Former Ragin’ Cajuns softball coach Michael Lotief violated University of Louisiana-Lafayette policies prohibiting battery, sexual misconduct and workplace harassment, according to an investigative report the university released Thursday.
In doing so, Lotief sought to control his players by ordering them not to violate a “circle of safety” by discussing team business with “outsiders,” including parents and university administration, according to the report. He also reportedly demanded log-in credentials to access to players' email and student accounts.
Lotief, considered the most successful softball coach in the university's history, was fired last month following staff and player complaints. Among other things, there were complaints that Lotief used sexually derisive language. Lotief has accused the university of concocting a fraudulent investigation in retaliation for his outspoken advocacy for the softball team, which he says the university neglects in violation of gender discrimination laws.
Lotief, referred to in the report as “Respondent,” sought “to gain trust, control, secrecy and authority over Softball student-athletes,” the report states.
“Respondent told the student-athletes that his treatment of them is a part of a process and that they should trust the process, and that only he can be trusted — that he is the only person who cares about them,” the report states.
The report centers on two complainants and is corroborated with 11 witness statements. It includes detailed notes summarizing interviews with the complainants and witnesses, as well as multiple interviews with Lotief.
The report centers primarily on allegations of psychological and verbal abuse, but it also highlights unwanted physical contact, including multiple instances of hair pulling. In one instance during a game at Baylor University, Lotief pulled a player’s hair “hard enough to make her take a step back,” according to the summary of an interview with a witness.
Lotief denied the hair-pulling incidents, according to interview notes, and specifically the alleged incident at the Baylor game.
“What I did for (the player) is love her,” Lotief is quoted as saying in the interview notes.
Longtime Ragin' Cajuns softball coach Michael Lotief has been fired following complaints from students and staff that he subjected “student-at…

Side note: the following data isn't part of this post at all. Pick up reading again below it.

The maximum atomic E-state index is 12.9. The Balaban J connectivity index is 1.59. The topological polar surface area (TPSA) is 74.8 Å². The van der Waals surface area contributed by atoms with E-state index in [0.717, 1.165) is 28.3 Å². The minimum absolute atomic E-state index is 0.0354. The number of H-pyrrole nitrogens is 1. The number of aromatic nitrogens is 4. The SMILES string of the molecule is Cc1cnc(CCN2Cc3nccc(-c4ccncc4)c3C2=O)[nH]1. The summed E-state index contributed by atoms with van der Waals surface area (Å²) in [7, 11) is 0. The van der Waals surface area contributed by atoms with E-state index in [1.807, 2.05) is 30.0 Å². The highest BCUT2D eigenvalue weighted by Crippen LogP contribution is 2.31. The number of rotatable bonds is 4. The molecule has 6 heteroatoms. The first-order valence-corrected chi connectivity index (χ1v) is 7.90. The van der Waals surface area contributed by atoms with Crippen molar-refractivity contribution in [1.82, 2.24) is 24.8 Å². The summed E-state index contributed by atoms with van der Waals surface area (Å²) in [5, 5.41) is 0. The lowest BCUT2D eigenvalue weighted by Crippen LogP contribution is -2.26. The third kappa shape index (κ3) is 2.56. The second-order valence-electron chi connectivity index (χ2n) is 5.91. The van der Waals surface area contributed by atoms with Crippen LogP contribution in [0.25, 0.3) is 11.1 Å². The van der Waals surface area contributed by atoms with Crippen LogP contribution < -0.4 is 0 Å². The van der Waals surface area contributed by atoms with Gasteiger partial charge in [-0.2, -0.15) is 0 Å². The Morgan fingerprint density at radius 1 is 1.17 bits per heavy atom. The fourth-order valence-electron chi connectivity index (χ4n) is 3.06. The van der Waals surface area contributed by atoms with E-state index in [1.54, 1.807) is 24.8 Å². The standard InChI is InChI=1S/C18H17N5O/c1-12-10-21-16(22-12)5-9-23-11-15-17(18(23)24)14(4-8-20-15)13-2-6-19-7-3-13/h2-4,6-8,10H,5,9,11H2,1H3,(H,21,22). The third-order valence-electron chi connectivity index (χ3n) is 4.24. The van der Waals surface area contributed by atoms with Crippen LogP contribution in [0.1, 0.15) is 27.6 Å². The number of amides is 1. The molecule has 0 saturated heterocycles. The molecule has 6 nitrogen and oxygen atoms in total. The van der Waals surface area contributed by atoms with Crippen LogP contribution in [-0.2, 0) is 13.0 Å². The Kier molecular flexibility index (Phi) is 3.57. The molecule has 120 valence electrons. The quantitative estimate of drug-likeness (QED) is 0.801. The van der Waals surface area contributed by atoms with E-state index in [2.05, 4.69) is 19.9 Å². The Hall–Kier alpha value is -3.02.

More than 20 former players have previously released statements supporting Lotief. Some, such as Courtney Trahan, who played for Lotief from 2006 to 2010, credit him for giving them confidence and strength.
“While these were some of the toughest years of my life, they were the years that molded me into the strong, confident, courageous woman I am today,” Trahan said in her statement. “Coach Mike instilled in me a desire to fight and a passion to not let anyone or anything allow me to think I’m not good enough.”
Others expressed anguish at watching the way in which Lotief’s storied career has come to an end. Lexi Elkins, a star who led the nation in a slew of offensive categories last year as a senior, said the situation “breaks my heart.” Elkins said she decided to speak up after seeing the distress inflicted on former teammates, fans and friends by “what I can only imagine are lies that are being to told to the administration.”
“If these claims were made by SOFT or MENTALLY UNSTABLE individuals, they should be avoided for the sake of this program and the credibility of UL athletics. If these allegations are TRUE and if the program was THAT hostile why would any STABLE INDIVIDUAL stick around for the abuse. It does not add up,” Elkins wrote.
The university report highlights an episode on the team bus in which Lotief made a rape reference while criticizing the team’s performance. One player inflicted harm on her herself following that incident, according to the report, although the method of self-harm is blacked out.
“The next day Respondent berated her in front of other team members, telling her to ‘hang herself with a rope’ and that the next time she should try harder to kill herself,” the report states.
The report acknowledges that many players, including witnesses cited in the report, credit Lotief for his dedication, competitiveness and creating “a spirit of sisterhood.” But this support does “not warrant turning a blind eye to Respondent’s continued mental and physical abuse,” the report states.
Lotief told his interrogators his comments and actions had been taken out of context, according to interview notes.
"He stated that he is aware of his sins. He said, 'I wish I could keep from doing it. It is not malicious,'" the notes say. "'It is just who I am.'"
An attorney representing Lotief, John McElligott, did not immediately return a call Thursday evening for comment.